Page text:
Amanda and Celia had sat, heads down, staring at the melted chocolate patches on their cappuccinos on the coffee bar table in front of them, embarrassed by the belief that everybody around them knew who they were and what they had done. Worried that the airline had discovered them inside their computers and were waiting, with the police, to take them into custody.

She burrowed into the NY Airline’s systems amazed that the airline hadn’t bothered to protect the unfortunate plane’s itinerary from hackers working on behalf of unscrupulous newspaper reporters to chase down the human side of the story. Families destroyed, people who did not take the flight because of a premonition as they walked through the airport, lovers whose partners would not be coming home. The stories were the same, the names different. How strange that tragedies are so repetitive, she thought.

The screen filled with details of the passengers on Flight NY7359. She selected a seat in the middle of the plane and punched her details in, credit card payment made just before the flight. She then introduced a little piece of software to confuse the main program so that it wouldn’t be exactly sure she had been on the flight.

She went on to access the passenger manifest, most likely inputted in a back office. The paper record on the plane was lost. The paper record on the boarding gate would show a deficit of one. It had happened before. By the time they had sorted it out she would be gone.

She shut the laptop down, sat back and was instantly filled with guilt and remorse. Was killing herself and running justifiable? Perhaps she was panicking for no reason. She had heard Matt and Carlos though. Talking about her as though she was an object, a tool, something to be used and disposed of after use. Thrust aside, purpose achieved.

If she left, disappeared, then there was just a chance that Matt would come back to her, and they would go back to how it was before. She felt like crying. Deep inside her heart she knew it was futile. Nothing changed then went back to how it was before. Yet, she knew she had to try. He couldn’t be allowed to stop her, side track her from why she had created the software in the first place. Arnie Openfer had tried to change the rules of the game and he knew that she wouldn’t play it his way. Matt had to learn the same lesson.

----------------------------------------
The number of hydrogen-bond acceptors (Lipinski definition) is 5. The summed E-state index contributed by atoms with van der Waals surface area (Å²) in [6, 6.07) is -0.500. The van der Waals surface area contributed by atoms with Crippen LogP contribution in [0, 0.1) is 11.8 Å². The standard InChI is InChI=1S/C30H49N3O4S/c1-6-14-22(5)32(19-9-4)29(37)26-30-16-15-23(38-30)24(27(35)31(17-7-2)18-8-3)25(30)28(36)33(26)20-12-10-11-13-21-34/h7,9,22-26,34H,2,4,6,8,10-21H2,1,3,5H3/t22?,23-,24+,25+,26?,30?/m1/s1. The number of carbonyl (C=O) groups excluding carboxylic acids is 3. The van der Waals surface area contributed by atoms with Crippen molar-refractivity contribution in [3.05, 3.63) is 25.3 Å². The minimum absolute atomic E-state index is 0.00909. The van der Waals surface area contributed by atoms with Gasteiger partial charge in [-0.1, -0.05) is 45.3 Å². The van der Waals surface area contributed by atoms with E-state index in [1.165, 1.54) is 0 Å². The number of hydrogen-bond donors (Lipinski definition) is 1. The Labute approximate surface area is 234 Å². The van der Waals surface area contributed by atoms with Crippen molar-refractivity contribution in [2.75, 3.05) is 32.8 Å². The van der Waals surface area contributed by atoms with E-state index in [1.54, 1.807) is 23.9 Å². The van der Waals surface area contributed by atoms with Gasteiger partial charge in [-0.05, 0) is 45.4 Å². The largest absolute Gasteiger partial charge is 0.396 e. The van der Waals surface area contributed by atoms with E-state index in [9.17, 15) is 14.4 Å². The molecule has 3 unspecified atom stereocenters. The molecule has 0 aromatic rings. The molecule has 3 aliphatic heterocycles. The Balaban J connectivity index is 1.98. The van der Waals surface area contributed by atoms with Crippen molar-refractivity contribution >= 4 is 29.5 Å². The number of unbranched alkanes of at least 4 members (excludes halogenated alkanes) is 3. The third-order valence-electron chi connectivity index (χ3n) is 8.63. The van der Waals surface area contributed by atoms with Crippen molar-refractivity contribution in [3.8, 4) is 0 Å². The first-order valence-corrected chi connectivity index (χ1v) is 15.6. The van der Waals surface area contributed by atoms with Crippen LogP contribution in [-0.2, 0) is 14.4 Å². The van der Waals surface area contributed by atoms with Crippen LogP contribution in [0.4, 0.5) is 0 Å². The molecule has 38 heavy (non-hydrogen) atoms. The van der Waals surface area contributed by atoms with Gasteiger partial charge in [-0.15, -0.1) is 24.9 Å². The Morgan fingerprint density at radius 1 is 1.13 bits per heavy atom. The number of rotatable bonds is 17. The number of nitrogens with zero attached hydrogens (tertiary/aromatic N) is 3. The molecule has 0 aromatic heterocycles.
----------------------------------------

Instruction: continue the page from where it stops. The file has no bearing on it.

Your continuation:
She slid the laptop into its’ travel case. She felt like a little girl, lost and alone, frightened, like the time she had stomped off at Euro Disney when her parents had refused to allow her to have a second ice cream. She had turned round to see if they were following, all she saw were the milling crowds and no friendly faces.

Celia picked up the holdall by the shoulder strap and hefted it onto her shoulder. “A quick coffee would be all right,” she said to herself, checking the thin gold watch on her wrist; not wanting to refuse Momma’s offer. Not too long though, if Matt and Carlos came back before she left, Matt might still be able to persuade her to stay.

She placed her bag down by the front door of the apartment. She held the laptop as though her life depended on it. Walking through the neat living room, chintz covered sofas, pictures of family on the walls amongst the religious portraits, she realised, probably for the first time, that what was happening to her was real and her life did depend on what the computer contained, and Matt’s; his future and their happiness. She felt tears stinging her eyes, her stomach felt hollow, the muscles of her legs, shaky. The trouble was, she thought angrily, her life and Matt’s future no longer ran on the same path.

Momma Pagianatelli fussed inside the white-faced wall cabinets, placing white china mugs on the grey slate work surfaces, lifting a milk carton out of the massive fridge that Celia had come to understand were a standard size in American kitchens. In ordinary domestic activity Momma sought the right words.

Celia sensed that the old woman wanted to say something important. Momma debated long and hard with herself. Her husband, Carlos, would not want her to say anything, it was ‘man’s business’, he would say, ‘women should know their place.’ She blew out her cheeks, air exploding from her mouth. What did he know? He was a man; he could not be expected to understand a woman’s reasons for what she did. It had always been so. She could feel Celia watching her intently.

Momma took her time removing the fresh ground coffee from the grinder and filling the polished steel percolator. Once it had infused she poured a thin stream of rich brown liquid into two mugs, motioning for Celia to sit down opposite her. Celia, agitated, wanted to check the time. Momma sat down slowly, her movements stiff, smoothing her white trimmed, black dress, took a sip of scalding hot coffee, breathed deeply upon the earthy aroma and began speaking.
“We are not Matt’s parents,” she said. Celia looked at her, wide eyed and tried to speak. Momma held up her hand. “Please let me speak Celia, I know it is a shock. If we have time then ask me questions.”
Celia nodded, reaching for her mug, seeking something solid for her shaking hands to hold on to.